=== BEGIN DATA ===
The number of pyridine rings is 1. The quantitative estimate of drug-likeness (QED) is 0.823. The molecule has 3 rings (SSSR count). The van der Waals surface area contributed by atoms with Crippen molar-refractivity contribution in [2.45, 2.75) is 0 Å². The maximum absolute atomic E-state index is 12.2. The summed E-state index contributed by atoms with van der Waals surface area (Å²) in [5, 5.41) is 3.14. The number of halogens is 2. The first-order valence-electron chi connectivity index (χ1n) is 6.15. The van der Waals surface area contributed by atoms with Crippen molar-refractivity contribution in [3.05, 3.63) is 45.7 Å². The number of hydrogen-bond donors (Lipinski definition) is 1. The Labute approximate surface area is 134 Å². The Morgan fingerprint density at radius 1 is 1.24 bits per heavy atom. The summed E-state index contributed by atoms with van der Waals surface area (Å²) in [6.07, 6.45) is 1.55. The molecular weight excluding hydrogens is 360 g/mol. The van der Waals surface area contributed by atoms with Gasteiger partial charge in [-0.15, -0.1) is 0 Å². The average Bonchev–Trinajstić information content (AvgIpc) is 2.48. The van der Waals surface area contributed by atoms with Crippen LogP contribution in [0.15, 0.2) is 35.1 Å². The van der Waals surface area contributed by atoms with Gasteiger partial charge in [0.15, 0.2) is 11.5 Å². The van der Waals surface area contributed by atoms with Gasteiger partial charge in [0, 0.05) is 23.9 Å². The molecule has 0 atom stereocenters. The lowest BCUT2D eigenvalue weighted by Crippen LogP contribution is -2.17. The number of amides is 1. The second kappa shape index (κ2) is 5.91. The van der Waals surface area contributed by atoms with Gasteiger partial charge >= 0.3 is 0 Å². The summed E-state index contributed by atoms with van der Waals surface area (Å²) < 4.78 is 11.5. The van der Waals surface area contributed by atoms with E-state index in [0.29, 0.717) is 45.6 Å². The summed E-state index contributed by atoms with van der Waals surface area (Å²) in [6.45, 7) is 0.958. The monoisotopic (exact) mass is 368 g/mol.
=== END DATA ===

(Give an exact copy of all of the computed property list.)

The number of pyridine rings is 1. The quantitative estimate of drug-likeness (QED) is 0.823. The molecule has 3 rings (SSSR count). The van der Waals surface area contributed by atoms with Crippen molar-refractivity contribution in [2.45, 2.75) is 0 Å². The maximum absolute atomic E-state index is 12.2. The summed E-state index contributed by atoms with van der Waals surface area (Å²) in [5, 5.41) is 3.14. The number of halogens is 2. The first-order valence-electron chi connectivity index (χ1n) is 6.15. The van der Waals surface area contributed by atoms with Crippen molar-refractivity contribution in [3.05, 3.63) is 45.7 Å². The number of hydrogen-bond donors (Lipinski definition) is 1. The Labute approximate surface area is 134 Å². The Morgan fingerprint density at radius 1 is 1.24 bits per heavy atom. The summed E-state index contributed by atoms with van der Waals surface area (Å²) in [6.07, 6.45) is 1.55. The molecular weight excluding hydrogens is 360 g/mol. The van der Waals surface area contributed by atoms with Gasteiger partial charge in [-0.15, -0.1) is 0 Å². The average Bonchev–Trinajstić information content (AvgIpc) is 2.48. The van der Waals surface area contributed by atoms with Crippen LogP contribution in [0.15, 0.2) is 35.1 Å². The van der Waals surface area contributed by atoms with Gasteiger partial charge in [0.15, 0.2) is 11.5 Å². The van der Waals surface area contributed by atoms with Gasteiger partial charge in [0, 0.05) is 23.9 Å². The molecule has 0 atom stereocenters. The lowest BCUT2D eigenvalue weighted by Crippen LogP contribution is -2.17. The number of amides is 1. The second kappa shape index (κ2) is 5.91. The van der Waals surface area contributed by atoms with Gasteiger partial charge >= 0.3 is 0 Å². The summed E-state index contributed by atoms with van der Waals surface area (Å²) < 4.78 is 11.5. The van der Waals surface area contributed by atoms with E-state index in [0.29, 0.717) is 45.6 Å². The summed E-state index contributed by atoms with van der Waals surface area (Å²) in [6.45, 7) is 0.958. The monoisotopic (exact) mass is 368 g/mol.